Stevens gets up at 5 a.m. every morning to run with the same group of women she has run with for eight years. Her days are booked in 15- to 30-minute segments. She supervises a dozen employees between JHL and Rocca, a printing and promotional product company she founded because the one she used kept getting orders wrong.
“I had asked for a meeting with the owner. While we were talking, he told me that I would never succeed because I didn’t have ‘any testosterone’ in my office,” Stevens says (at the time, she employed all women). “I thanked him for his insights and started a competing business.”
Married to lobbyist Don Stevens, her second husband, she cheers their kids’ games and follows their ups and downs closely.
“I am very hands-on and engaged with all of them,” she says. “I’m busy, but I don’t take work just to take it. I’ll go: ‘That’s a great idea. A beast of an idea. Who in the world is going to do it? We should do it.’”
Helping those who help others
Stevens recently took over as board chairwoman for the local Komen cancer-fighting chapter. She’s also the chairwoman of Austin Gives for the Chamber of Commerce, and she’s on the Seton Fifty board. Komen is a special project.
“Like everyone, I hate cancer,” she says. “I have buried family members and friends. Cancer is prevalent in my family. But giving back is not about you, it’s about helping those who can’t help themselves. One in eight women will be diagnosed with breast cancer. That’s too many.”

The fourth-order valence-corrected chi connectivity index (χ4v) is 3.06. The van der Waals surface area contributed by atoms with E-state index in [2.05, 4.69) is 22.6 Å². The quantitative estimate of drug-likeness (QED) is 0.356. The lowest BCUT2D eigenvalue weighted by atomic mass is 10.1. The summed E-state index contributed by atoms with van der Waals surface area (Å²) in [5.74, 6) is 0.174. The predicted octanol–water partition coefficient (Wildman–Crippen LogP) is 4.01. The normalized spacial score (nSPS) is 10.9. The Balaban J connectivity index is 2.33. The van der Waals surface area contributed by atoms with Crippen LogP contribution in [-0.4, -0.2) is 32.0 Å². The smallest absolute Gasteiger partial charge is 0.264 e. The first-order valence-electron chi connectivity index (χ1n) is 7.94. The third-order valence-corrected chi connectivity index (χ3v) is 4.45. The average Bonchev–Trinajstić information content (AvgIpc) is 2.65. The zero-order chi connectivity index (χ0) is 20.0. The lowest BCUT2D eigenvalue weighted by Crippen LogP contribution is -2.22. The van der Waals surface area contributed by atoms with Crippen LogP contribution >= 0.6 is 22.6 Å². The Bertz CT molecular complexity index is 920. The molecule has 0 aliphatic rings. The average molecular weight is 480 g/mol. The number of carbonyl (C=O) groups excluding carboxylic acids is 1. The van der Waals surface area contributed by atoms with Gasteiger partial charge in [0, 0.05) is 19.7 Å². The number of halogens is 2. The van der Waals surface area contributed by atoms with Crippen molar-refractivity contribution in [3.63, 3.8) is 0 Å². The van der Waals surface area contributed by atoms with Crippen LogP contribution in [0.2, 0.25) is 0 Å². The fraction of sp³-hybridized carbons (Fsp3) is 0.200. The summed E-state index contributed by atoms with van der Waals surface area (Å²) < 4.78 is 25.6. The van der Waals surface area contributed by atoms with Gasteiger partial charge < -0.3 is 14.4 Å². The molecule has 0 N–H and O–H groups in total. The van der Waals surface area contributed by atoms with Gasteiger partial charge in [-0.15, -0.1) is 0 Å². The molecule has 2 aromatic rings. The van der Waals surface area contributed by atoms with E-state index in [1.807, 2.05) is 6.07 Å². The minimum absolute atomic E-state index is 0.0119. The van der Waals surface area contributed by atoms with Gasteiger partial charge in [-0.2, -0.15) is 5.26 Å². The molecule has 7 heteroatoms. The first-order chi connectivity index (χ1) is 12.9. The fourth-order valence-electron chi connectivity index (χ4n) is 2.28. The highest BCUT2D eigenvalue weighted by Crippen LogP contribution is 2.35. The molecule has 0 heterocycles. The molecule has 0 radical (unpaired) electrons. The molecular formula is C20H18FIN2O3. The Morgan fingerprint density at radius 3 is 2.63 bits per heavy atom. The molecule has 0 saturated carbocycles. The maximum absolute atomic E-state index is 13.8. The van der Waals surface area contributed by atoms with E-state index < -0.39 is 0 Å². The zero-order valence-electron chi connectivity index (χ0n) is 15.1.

When the chance to run MJ&M, one of the city’s biggest social-giving events, came along, she snapped to the call.
“I love a big idea that sounds impossible, then jumping in and leading and making it happen,” she says. “I kept saying: ‘Trust me, this will work.’ People would say: ‘How do you know?’ I didn’t, I guess. But I trust my instincts, and in business, that’s what you have to do. Small business is like walking a tightrope — don’t look down and keep moving.”
It helped that Stevens’ team understood the sensitivities of the prominent people and strong personalities involved.
“Jennifer manages large projects by staying focused on the endgame but knowing she can only accomplish one thing at a time,” says Texas Workforce Commissioner Hope Andrade. “She understands how to prioritize to reach success and knows when to move forward and, equally important, to be flexible and change course.”
So maybe a former political fundraiser can make a good event planner.
“We know how to keep it unique to Austin but appeal beyond, too,” she says. “All the political training in my life has been put to the test for the past two years. But good people coming together to make a major impact on our community — it’s all been worth it.”
To view the full article from the Austin American-Statesman, click here.